Blood Meridian by Cormac McCarthy is an epic novel of the violence and depravity that attended America’s westward expansion, brilliantly subverting the conventions of the Western novel and the mythology of the Wild West. Based on historical events that took place on the Texas-Mexico border in the 1850s, it traces the fortunes of the Kid, a fourteen-year-old Tennessean who stumbles into a nightmarish world where Indians are being murdered and the market for their scalps is thriving.
Bored me to death. The story follows a fictional teenager referred to as “the kid,” with the bulk of the text devoted to his experiences with the Glanton gang, a historical group of scalp hunters who massacred Indigenous Americans and others in the United States–Mexico borderlands from 1849 to 1850 for bounty, pleasure, and eventually out of nihilistic habit. You would think that something with that much chaos and blood would be thrilling enough to read but guess what, it was not.
Although the novel initially received lukewarm critical and commercial reception, it has since become highly acclaimed and is widely recognized as McCarthy’s magnum opus and one of the greatest American novels of all time. Hmm, maybe Americans have a bit weirder tastes when it comes to novels. I mean American Pastoral * Philip Roth was deemed as one and that bored me to death as well. (Thank God they made a movie which was halfway decent).
The kid is an illiterate Tennessean whose mother died in childbirth who flees from his father to Texas at the start of the story.
The mother dead these fourteen years did incubate in her own bosom the creature who would carry her off. The father never speaks her name, the child does not know it. He has a sister in this world that he will not see again. He watches, pale and unwashed. He can neither read nor write and in him broods already a taste for mindless violence. All history present in that visage, the child the father of the man.
He is pretty violent and vicious. He is recruited by violent criminals including Captain White, and later by Glanton and his gang, thereby securing release from a prison in Chihuahua, Mexico. The kid takes part in many of the Glanton gang’s scalp-hunting rampages, but gradually displays a moral fiber that ultimately puts him at odds with the Judge. “The kid” is later as an adult referred to as “the man”.
They is four things that can destroy the earth, he said. Women, whiskey, money, and niggers.
Part cowboy poetry and prairie philosophy, it reads like a riddle: a 350 page twisting meander through an often unexplained but always brutally violent American West.
I can think of better places and better ways.
Can ye make it be?
No. It’s a mystery. A man’s at odds to know his mind cause his mind is aught he has to know it with. He can know his heart, but he dont want to. Rightly so. Best not to look in there. It aint the heart of a creature that is bound in the way that God has set for it. You can find meanness in the least of creatures, but when God made man the devil was at his elbow. A creature that can do anything. Make a machine. And a machine to make the machine. And evil that can run itself a thousand years, no need to tend it. You believe that?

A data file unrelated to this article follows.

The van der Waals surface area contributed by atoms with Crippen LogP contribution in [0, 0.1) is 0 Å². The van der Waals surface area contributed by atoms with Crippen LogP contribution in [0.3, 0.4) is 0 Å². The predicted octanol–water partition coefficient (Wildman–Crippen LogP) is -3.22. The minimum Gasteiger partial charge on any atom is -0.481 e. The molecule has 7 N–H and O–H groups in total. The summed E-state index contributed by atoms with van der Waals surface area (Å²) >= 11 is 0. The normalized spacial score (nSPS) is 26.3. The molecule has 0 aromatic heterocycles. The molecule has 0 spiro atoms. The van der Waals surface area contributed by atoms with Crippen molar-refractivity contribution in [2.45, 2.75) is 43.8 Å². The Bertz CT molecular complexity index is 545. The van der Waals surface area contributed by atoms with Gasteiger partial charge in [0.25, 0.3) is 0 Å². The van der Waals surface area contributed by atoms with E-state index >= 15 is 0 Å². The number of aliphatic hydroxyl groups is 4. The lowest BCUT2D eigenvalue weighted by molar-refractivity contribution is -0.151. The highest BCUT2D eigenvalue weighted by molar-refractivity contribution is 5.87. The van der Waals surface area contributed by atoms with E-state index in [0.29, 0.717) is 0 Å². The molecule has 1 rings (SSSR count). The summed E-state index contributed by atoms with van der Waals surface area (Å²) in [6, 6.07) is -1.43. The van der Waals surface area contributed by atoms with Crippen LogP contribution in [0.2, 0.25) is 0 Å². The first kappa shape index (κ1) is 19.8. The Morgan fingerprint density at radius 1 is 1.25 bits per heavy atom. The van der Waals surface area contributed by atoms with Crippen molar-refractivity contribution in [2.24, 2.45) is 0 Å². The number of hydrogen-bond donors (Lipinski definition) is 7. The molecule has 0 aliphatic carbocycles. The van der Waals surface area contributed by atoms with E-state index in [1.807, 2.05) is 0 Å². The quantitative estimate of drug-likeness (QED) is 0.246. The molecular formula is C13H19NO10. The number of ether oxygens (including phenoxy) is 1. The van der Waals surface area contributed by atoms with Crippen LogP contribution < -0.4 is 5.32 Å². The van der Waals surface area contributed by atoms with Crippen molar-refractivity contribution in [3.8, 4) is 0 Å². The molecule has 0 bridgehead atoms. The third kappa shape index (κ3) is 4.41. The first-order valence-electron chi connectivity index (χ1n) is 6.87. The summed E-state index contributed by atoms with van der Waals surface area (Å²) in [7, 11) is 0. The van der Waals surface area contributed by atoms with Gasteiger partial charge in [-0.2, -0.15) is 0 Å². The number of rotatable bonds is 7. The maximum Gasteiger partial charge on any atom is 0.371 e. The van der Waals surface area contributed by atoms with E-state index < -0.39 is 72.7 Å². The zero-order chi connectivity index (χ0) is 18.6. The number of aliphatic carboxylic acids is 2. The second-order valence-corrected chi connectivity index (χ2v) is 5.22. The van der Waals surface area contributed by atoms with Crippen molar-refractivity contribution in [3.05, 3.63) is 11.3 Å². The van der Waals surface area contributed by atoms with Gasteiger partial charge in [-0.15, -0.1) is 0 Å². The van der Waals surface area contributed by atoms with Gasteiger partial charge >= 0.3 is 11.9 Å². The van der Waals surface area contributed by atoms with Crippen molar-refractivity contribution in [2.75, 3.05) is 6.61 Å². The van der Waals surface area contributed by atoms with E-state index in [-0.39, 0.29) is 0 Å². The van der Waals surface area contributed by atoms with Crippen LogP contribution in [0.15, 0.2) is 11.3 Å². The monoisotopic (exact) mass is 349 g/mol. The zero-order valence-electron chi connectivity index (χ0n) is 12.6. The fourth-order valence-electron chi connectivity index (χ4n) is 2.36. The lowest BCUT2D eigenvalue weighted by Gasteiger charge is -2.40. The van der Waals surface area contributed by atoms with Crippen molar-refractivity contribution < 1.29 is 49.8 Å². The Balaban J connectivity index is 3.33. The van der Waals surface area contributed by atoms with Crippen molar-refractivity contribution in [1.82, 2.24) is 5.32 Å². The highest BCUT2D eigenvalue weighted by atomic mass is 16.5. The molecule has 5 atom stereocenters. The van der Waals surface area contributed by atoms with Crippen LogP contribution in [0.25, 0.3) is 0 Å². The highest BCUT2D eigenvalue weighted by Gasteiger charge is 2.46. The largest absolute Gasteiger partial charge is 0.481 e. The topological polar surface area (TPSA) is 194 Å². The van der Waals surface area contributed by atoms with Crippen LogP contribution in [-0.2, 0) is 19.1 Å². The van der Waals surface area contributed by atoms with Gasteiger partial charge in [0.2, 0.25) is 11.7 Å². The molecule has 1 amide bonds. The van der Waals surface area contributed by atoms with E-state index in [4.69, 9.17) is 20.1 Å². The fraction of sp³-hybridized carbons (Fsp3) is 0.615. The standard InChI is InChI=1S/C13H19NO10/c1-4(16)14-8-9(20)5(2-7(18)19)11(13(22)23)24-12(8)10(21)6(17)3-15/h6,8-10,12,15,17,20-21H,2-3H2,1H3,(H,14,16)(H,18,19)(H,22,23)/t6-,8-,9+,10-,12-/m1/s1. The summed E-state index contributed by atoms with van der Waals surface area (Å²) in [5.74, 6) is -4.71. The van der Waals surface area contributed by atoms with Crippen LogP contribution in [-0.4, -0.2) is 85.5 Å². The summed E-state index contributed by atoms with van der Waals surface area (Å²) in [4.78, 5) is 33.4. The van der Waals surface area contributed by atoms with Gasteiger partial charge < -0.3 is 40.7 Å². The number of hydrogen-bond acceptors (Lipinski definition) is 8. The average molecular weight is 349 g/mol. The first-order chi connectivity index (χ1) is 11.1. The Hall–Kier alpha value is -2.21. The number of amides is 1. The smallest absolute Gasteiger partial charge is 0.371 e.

I dont know.
The kid meets a series of characters in his path who do not seem to play any role in shifting his already deviated moral compass. The story, such as it is, seems to involve a sort of Groundhog Day of deeply unpleasant people doing deeply unpleasant things to other people, who may or may not be deeply unpleasant, for reasons that are, at best, obscure. Oh and let’s not forget the caged imbecile who eats his own faeces. I have absolutely no idea how this farrago of gore, violence, evil and outright nastiness could possibly be a contender for the title of Great American Novel.
Judge Holden, or “the judge” is a huge, pale and hairless man who often seems almost mythical or supernatural. He is a polyglot and polymath and a keen examiner and recorder of the natural world. He is extremely violent and deviant. He is said to have accompanied Glanton’s gang since they found him sitting alone on a rock in the middle of the desert and he saved them from pursuing Apaches. It is hinted that he and Glanton have some manner of pact. He gradually becomes the antagonist to the kid after the dissolution of Glanton’s gang, occasionally having brief reunions with the kid.
Unlike the rest of the gang, Holden is socially refined and remarkably well educated; however, he perceives the world as ultimately violent, fatalistic, and liable to an endless cycle of bloody conquest, with human nature and autonomy defined by the will to violence; he asserts, ultimately, that “War is god.”
John Joel Glanton, or simply Glanton is the American leader, or “captain”, of a gang of scalphunters who murder Indians and Mexican civilians and military alike. His history and appearance are not clarified except that he is physically small with black hair and has a wife and child in Texas. He is a clever strategist. His last major action is to take control of a profitable Colorado River ferry, which ultimately leads to an ambush by Yuma Indians in which he is killed.
If you like a book that says we rode to here we rode to there than we killed some people and then we rode to another place this is the book for you.
That painted horde dogged their steps the day long. They were twenty-four hours without water and the barren mural of sand and sky was beginning to shimmer and swim and the periodic arrows sprang aslant from the sands about them like the tufted stalks of mutant desert growths propagating angrily into the dry desert air. They did not stop. When they reached the wells at Alamo Mucho the sun was low before them and there was a figure seated at the rim of the basin.
Other books by the same author: The Road by Cormac McCarthy * Book Review